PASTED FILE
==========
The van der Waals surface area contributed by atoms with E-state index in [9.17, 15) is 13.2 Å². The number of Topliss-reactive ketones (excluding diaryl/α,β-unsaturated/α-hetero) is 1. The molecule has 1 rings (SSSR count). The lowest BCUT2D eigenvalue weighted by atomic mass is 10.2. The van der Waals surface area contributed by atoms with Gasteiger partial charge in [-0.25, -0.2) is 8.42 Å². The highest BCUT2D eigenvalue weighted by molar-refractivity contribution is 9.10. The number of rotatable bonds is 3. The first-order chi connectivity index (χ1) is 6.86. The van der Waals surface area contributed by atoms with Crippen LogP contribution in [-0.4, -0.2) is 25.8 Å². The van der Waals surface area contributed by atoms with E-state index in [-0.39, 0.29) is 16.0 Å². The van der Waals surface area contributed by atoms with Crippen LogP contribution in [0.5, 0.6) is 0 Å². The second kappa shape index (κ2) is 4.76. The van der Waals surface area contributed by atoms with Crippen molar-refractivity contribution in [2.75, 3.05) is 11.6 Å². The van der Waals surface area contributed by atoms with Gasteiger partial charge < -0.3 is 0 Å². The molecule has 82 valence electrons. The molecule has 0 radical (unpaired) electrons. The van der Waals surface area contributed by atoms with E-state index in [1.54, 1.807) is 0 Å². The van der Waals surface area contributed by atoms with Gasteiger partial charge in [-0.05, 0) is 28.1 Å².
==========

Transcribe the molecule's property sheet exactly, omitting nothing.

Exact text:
The van der Waals surface area contributed by atoms with E-state index in [9.17, 15) is 13.2 Å². The number of Topliss-reactive ketones (excluding diaryl/α,β-unsaturated/α-hetero) is 1. The molecule has 1 rings (SSSR count). The lowest BCUT2D eigenvalue weighted by atomic mass is 10.2. The van der Waals surface area contributed by atoms with Gasteiger partial charge in [-0.25, -0.2) is 8.42 Å². The highest BCUT2D eigenvalue weighted by molar-refractivity contribution is 9.10. The number of rotatable bonds is 3. The first-order chi connectivity index (χ1) is 6.86. The van der Waals surface area contributed by atoms with Crippen LogP contribution in [-0.4, -0.2) is 25.8 Å². The van der Waals surface area contributed by atoms with E-state index in [-0.39, 0.29) is 16.0 Å². The van der Waals surface area contributed by atoms with Crippen LogP contribution in [0.5, 0.6) is 0 Å². The second kappa shape index (κ2) is 4.76. The van der Waals surface area contributed by atoms with Crippen molar-refractivity contribution in [2.75, 3.05) is 11.6 Å². The van der Waals surface area contributed by atoms with Gasteiger partial charge < -0.3 is 0 Å². The molecule has 82 valence electrons. The molecule has 0 radical (unpaired) electrons. The van der Waals surface area contributed by atoms with E-state index in [1.54, 1.807) is 0 Å². The van der Waals surface area contributed by atoms with Gasteiger partial charge in [-0.05, 0) is 28.1 Å².